In the US, when a bank fails the FDIC swoops in to take control. Often arriving on a Friday, a bank that cannot meet its obligations is often completely re-organized and recapitalized over the weekend and opens for business on Monday as if nothing happened. The executives are pushed out to the street and new management is found, often another bank that can take over as soon as possible. They’ve done this 30 times so far this year. It’s all paid for by insurance premiums paid over categories of risk at all banks across the US.
In Europe, they don’t have such a mechanism. They have something called “Emergency Liquidity Assisitance” (ELA) which is run through the central banks of the member nations. No one knows which banks are getting this money, and the executives to run them as usual. The exact amount has been buried in the balance sheets of the European Central Bank (ECB) as “other claims”, so we don’t even know how much it is. But as money flees Greece and some other nations there’s a whole lot more “other” floating through Europe. And the secrecy shows just what’s wrong with a banking system set up by and for bankers.
It’s best to start with the size of the problem, as shown by the total lending pushed through the ECB as “other claims” over time:
The recent spike seems to be in the €170B range, or not quite double the much trumpeted emergency loan to Spanish banks in plain sight. We can assume that a lot of this money is going to Greek banks, which have been losing money to a quiet run on the order of €600M every day, which everyone hopes will quiet down now that the election is over. In order to come up with this money the banks have to either sell off their assets in a big hurry or come up with additional cash. That’s where the ECB steps in and provides ELA.
Secrecy is built into the system so that the panic that ensues when there is a genuine run on a bank does not become public. But this thinking is completely wrong when you realize that there are no “secrets” in European finance – everyone has learned how to sift through the bureaucratese and nonsense and discover what is really going on. This process turns banks into something like a ponzi scam, where the only ones who can be sure they will be paid are the first ones out – accelerating the stampede.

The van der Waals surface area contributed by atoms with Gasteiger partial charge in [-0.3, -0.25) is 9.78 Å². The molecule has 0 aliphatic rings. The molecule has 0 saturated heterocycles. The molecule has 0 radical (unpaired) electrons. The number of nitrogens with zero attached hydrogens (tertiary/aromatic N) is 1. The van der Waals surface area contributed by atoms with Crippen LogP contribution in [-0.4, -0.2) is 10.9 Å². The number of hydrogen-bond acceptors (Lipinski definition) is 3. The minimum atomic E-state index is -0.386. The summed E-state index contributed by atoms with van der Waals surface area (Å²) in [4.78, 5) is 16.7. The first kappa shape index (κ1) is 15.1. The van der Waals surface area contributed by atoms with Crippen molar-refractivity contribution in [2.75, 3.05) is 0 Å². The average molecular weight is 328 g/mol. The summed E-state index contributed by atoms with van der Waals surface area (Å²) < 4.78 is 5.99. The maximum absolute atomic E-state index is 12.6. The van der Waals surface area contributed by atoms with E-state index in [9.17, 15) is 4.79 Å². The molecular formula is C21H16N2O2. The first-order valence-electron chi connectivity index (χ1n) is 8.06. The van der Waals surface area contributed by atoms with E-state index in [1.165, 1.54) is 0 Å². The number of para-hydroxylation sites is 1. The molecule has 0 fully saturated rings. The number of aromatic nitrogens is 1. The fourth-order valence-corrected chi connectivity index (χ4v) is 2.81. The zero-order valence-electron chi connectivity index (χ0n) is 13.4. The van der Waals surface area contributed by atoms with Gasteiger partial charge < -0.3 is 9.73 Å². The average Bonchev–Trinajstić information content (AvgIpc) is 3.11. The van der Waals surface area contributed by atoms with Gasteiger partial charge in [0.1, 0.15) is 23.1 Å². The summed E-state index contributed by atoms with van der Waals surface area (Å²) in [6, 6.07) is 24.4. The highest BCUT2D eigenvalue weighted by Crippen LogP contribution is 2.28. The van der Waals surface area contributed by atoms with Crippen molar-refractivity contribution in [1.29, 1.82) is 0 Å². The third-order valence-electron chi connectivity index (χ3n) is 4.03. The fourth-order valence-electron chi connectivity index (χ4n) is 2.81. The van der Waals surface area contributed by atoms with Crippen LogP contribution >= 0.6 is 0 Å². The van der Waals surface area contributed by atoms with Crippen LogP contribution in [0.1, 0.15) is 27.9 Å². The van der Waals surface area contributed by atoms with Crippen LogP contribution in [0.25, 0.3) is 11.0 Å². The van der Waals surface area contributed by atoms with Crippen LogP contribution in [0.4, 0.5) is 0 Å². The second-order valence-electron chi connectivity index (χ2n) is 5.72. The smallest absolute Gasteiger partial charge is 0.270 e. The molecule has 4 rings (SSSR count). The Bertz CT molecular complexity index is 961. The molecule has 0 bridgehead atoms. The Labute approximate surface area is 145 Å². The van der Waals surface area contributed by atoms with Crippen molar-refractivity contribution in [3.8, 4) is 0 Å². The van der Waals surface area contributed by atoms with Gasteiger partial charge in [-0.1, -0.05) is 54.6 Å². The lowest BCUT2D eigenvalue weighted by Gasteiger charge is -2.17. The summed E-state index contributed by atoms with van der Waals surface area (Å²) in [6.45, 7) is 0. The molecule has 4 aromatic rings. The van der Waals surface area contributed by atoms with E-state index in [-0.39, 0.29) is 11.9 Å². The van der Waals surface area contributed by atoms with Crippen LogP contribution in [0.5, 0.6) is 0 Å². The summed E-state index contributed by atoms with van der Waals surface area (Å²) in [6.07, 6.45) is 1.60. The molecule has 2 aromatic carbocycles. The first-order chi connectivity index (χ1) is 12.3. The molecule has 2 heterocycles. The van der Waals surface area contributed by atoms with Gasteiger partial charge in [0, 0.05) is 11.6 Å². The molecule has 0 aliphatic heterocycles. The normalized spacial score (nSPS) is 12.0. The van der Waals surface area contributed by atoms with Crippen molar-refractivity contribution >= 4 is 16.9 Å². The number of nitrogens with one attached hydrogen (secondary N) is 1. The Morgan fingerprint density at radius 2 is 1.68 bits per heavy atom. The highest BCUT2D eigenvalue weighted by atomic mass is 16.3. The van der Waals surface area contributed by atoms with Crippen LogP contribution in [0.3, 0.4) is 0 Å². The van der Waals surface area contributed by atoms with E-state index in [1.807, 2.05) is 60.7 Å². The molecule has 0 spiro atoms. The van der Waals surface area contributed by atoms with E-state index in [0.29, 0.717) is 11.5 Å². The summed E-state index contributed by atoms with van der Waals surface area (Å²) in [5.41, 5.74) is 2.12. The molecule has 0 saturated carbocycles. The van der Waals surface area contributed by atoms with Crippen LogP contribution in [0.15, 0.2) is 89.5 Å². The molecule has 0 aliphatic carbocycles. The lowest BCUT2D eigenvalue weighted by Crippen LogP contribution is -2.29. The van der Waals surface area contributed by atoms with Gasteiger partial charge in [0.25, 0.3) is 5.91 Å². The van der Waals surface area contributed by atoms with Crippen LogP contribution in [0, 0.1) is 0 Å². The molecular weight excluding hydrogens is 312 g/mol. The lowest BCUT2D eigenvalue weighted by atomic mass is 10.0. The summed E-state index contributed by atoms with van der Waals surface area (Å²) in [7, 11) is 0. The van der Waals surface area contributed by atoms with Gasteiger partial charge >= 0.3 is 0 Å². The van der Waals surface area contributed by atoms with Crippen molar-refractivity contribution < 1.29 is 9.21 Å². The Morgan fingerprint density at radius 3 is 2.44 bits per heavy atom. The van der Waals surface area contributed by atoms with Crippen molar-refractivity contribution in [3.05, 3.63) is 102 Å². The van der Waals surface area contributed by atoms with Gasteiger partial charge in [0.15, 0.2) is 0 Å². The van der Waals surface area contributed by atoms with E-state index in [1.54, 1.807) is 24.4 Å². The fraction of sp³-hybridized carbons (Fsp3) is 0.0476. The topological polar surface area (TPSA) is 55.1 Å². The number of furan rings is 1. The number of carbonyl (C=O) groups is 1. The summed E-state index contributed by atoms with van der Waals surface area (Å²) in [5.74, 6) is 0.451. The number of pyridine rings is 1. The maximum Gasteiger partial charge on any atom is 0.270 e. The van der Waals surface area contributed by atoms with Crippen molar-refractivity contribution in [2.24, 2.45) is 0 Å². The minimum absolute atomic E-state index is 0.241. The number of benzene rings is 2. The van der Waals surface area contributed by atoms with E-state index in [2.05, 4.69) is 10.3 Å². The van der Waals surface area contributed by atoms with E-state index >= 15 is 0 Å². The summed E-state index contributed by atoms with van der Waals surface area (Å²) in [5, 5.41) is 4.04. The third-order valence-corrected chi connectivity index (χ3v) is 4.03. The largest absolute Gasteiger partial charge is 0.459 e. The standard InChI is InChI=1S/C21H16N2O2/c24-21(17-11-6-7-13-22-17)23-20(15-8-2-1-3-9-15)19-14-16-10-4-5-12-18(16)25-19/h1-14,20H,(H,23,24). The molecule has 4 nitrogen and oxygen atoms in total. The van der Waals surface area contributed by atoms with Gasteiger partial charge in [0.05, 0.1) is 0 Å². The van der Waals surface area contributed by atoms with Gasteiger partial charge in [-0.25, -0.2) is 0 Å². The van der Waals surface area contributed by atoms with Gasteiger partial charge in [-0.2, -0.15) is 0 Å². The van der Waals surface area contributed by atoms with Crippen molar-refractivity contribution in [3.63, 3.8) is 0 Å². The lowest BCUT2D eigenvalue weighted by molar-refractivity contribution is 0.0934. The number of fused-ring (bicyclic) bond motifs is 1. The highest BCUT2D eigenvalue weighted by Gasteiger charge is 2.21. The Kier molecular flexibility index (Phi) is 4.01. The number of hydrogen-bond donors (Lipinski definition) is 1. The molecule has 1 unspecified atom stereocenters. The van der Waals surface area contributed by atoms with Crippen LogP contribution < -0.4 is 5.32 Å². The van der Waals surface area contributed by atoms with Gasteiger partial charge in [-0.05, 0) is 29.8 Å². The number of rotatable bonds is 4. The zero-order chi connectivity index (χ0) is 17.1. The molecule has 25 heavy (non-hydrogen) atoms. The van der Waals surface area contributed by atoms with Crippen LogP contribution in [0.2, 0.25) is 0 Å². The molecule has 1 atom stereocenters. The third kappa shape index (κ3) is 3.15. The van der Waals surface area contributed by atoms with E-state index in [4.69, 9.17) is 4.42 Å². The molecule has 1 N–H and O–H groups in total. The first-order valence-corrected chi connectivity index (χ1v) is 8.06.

You can bet that ordinary Greeks, a people who are great at processing rumors as a source of news, all understand what is going on.
This is important to us in the US because it shows not only that the crisis in Europe is deeper than we thought, but precisely why it cannot be solved by Europe. They simply do not have the mechanisms in place to prevent this crisis from becoming much worse. They have not even thought their way through the worst case scenario well enough to even contemplate the institutions, like a Euro FDIC, that are necessary to support their system. Plus, they have no way of getting rid of people in high positions that have messed up.
Our own system is far from perfect, but this highlights where we do things well and why our own lessons can be more universally applied. Financial institutions of all kinds could well benefit from something like the FDIC if the government is indeed going to be stuck being the lender of last resort. The pool of money built up by insurance premiums ensures that bailout does not cost the taxpayers anything, and an unlimited line of credit at the Federal Reserve could be used to take on even the biggest and baddest of the “Too Big to Fail”.
Why is there no Euro FDIC? Because they thought it was best to keep it all under the table and hushed. They are completely wrong because everyone knows what is going on all the same, so the only thing the ECB is accomplishes with its current policies is job protection for bank executives. That’s precisely the wrong thing to do, and that should be obvious to everyone.
But it also highlights where we make the same mistakes. The FDIC is a critical institution for US Banking, and everyone can learn a lot from how efficient it is.